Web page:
The following assumes that you have not damaged your equipment. If you have recently dropped or damaged your camera / lenses, this could be your problem here …
This is the second Canon camera to do the same thing, the other is an EOS 40D. Both devices worked perfectly at the time of purchase and slowly failed. Does anyone else have any experience with a particular 60D or with a camera whose auto focus fails in this way?
Nope. I am currently sitting on a 20D, a 60D and a 5DmkII. All 3 work very well. (This is in addition to a Rebel movie from the early 2000s and from a 1V)
I can not use any of these lenses anymore because the focus is completely soft. He (Canon Tech) stated that when I use a third-party lens on my Canon camera, this may result in a camera malfunction or failure itself, requiring a repair from the camera. camera.
It's hogwash. Setting a third-party lens does not harm your camera (as long as the lens is designed for your camera). Third parties have been around for a long time – if there had been a systemic problem, it would have disappeared a long time ago. It's just that Canon does the old thing "we only support Canon things".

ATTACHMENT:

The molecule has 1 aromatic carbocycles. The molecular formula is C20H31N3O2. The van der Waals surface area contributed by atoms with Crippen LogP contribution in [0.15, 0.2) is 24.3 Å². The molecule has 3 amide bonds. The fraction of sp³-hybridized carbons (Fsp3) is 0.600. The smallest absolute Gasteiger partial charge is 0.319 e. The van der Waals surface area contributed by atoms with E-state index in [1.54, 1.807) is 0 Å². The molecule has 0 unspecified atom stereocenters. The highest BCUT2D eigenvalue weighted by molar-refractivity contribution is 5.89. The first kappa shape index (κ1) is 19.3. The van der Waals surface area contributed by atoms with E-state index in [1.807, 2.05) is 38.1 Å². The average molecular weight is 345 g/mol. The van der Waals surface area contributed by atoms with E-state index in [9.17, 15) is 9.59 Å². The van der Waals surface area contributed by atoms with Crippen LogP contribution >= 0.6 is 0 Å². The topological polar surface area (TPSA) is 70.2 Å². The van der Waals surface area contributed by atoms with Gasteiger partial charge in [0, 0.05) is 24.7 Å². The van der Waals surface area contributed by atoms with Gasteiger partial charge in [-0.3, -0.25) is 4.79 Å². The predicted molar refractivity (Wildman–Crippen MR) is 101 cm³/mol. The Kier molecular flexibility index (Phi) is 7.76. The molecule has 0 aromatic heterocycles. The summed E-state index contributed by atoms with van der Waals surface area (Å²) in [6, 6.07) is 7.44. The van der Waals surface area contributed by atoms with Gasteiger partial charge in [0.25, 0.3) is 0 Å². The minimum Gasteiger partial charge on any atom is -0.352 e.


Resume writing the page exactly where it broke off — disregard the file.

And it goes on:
Also, is it time to buy a new Canon?
Not yet. See this question: How to diagnose the source of the problem of focus in a camera?
First of all, if you are not really taking images, so did you just accidentally set the diopter?
Second, if you're taking test shots, be sure to use a tripod and arrange the objects at varying distances so you can see where the focus is? For example, create a row of slightly off-center tins extending from the front to the back along a table. Focus on the center using autofocus. Take a picture. Revise it. Was the center centered or was it centered forward / backward?
Finally – do you monitor your shutter speeds while shooting? Are they at speeds that can be held by hand? If you are in automatic mode, you may just have an ISO problem that is too low for the environment.
Or should I sell all my gear and go to Nikon?
Until you diagnose exactly the cause of your focus problem, you should not expect to gain anything by changing the brand. It's like selling your Chevrolet to buy a new Ford because the car will not start (when you forgot to refuel!)
I mean, you could … but you can find yourself in the same situation because, well, you could be the root of your own problem.
Please download sample images to answer your question to further assist in the diagnosis. It's very difficult and too speculative without images. Please note the ISO values, Aperture, Shutter Speed, Lens, Focal Length for each test image. Also note that you used the autofocus and the selected focus point for the image.